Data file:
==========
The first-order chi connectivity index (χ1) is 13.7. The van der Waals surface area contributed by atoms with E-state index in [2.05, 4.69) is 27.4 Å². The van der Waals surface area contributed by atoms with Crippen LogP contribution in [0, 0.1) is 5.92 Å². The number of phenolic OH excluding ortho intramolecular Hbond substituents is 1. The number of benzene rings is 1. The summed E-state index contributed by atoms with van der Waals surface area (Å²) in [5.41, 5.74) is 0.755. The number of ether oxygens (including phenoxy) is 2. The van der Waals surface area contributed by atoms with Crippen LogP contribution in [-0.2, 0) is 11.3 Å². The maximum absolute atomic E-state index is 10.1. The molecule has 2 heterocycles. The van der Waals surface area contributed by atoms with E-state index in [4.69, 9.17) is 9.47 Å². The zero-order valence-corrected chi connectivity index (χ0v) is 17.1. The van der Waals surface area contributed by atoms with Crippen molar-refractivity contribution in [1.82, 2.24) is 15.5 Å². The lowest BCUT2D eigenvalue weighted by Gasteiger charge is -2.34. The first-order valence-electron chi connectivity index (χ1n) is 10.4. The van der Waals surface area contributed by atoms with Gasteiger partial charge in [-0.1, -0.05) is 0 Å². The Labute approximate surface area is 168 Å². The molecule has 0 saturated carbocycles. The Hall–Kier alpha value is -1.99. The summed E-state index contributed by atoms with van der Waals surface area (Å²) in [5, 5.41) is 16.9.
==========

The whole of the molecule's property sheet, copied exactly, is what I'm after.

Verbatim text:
The first-order chi connectivity index (χ1) is 13.7. The van der Waals surface area contributed by atoms with E-state index in [2.05, 4.69) is 27.4 Å². The van der Waals surface area contributed by atoms with Crippen LogP contribution in [0, 0.1) is 5.92 Å². The number of phenolic OH excluding ortho intramolecular Hbond substituents is 1. The number of benzene rings is 1. The summed E-state index contributed by atoms with van der Waals surface area (Å²) in [5.41, 5.74) is 0.755. The number of ether oxygens (including phenoxy) is 2. The van der Waals surface area contributed by atoms with Crippen LogP contribution in [-0.2, 0) is 11.3 Å². The maximum absolute atomic E-state index is 10.1. The molecule has 2 heterocycles. The van der Waals surface area contributed by atoms with E-state index in [4.69, 9.17) is 9.47 Å². The zero-order valence-corrected chi connectivity index (χ0v) is 17.1. The van der Waals surface area contributed by atoms with Crippen molar-refractivity contribution in [1.82, 2.24) is 15.5 Å². The lowest BCUT2D eigenvalue weighted by Gasteiger charge is -2.34. The first-order valence-electron chi connectivity index (χ1n) is 10.4. The van der Waals surface area contributed by atoms with Gasteiger partial charge in [-0.1, -0.05) is 0 Å². The Labute approximate surface area is 168 Å². The molecule has 0 saturated carbocycles. The Hall–Kier alpha value is -1.99. The summed E-state index contributed by atoms with van der Waals surface area (Å²) in [5, 5.41) is 16.9.